05 SEP 2018


The sudden announcement that London’s expected new rail network would be delayed has led to growing concerns on what the implications might be for London’s cash-strapped transport body as it comes under increasing financial strain.

Last Friday (August 31) it was announced that the opening of the £15bn Crossrail line would be delayed until autumn 2019. Crossrail Ltd cited delays in fitting out the tunnel and testing software systems that control signalling, lighting and other essential services which in turn cut into the time available for safety testing.

The delay could cause more problems for TfL’s finances with the introduction of Crossrail planned to play an important part in its business plan.

At the start of the year, Val Shawcross, the deputy mayor of transport for London, warned of the network’s significance by stating any failure to deliver the project on time would be the biggest revenue risk to the organisation.

"Details of how we will manage the change will be announced as part of our annual business planning process at the end of 2018."
Transport for London spokesperson.

Although providing a stark warning while speaking at a London Assembly meeting, she looked to allay concerns by stating “all was well” with the Elizabeth Line.

In January, Shawcross said: “The business plan is completely reliant on tube income for our revenue expenditure, any failure to deliver the project on time would be a major revenue risk but so far looking at it every day as we do in detail, all is well on the Elizabeth line and things are moving ahead very well. It is a very significant project, 10% of London’s rail capacity will be lifted overnight and that is definitely one to watch.”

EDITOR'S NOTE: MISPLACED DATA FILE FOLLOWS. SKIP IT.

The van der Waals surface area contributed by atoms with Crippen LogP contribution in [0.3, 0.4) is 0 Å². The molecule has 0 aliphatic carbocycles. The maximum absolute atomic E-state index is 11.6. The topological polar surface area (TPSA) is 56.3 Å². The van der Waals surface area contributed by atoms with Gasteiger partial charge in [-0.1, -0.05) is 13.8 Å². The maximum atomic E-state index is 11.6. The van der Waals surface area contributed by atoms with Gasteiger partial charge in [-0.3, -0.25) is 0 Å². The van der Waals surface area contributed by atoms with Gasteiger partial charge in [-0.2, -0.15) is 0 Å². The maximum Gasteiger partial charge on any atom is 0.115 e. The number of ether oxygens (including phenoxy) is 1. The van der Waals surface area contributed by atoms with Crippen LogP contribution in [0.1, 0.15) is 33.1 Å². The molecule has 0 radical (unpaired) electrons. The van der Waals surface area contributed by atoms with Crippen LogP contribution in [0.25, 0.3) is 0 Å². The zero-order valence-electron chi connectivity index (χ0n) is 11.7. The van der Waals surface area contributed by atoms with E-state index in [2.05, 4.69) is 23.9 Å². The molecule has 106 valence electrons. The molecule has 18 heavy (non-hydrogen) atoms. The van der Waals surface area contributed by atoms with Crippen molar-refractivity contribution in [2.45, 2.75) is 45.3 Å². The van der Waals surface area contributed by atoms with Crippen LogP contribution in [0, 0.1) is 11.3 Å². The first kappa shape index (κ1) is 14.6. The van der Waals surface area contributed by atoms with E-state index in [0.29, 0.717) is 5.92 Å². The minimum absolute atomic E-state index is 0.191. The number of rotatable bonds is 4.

But assurances the railway would be delivered on time have not proved to be fruitful and bosses now need to reassess what impacts a delay might have.

Earlier this year, it was revealed that TfL was planning for a near £1bn deficit next year due to a fall in passenger numbers and thanks to government grants being axed that were worth £700m a year.

Bosses attempted to play down the deficit by highlighting Crossrail revenue as a key factor to ensure it remained on course to achieve an operating surplus by 2021.

Now questions are being asked on what this means for future investment in London transport infrastructure and whether the fare freeze imposed by Sadiq Khan will continue for Londoners against a backdrop of tightening budgets.

Responding to the impacts of a Crossrail delay, a TfL spokesperson told Infrastructure Intelligence that implications would be assessed following last Friday’s announcement. 

“Details of how we will manage the change will be announced as part of our annual business planning process at the end of 2018,” the spokesperson added. “The predicted revenue from the opening of the central section was mainly attracted from other TfL services, for example customers switching from the Central and Jubilee lines to the Elizabeth line, rather than being brand new revenue from new sources.”


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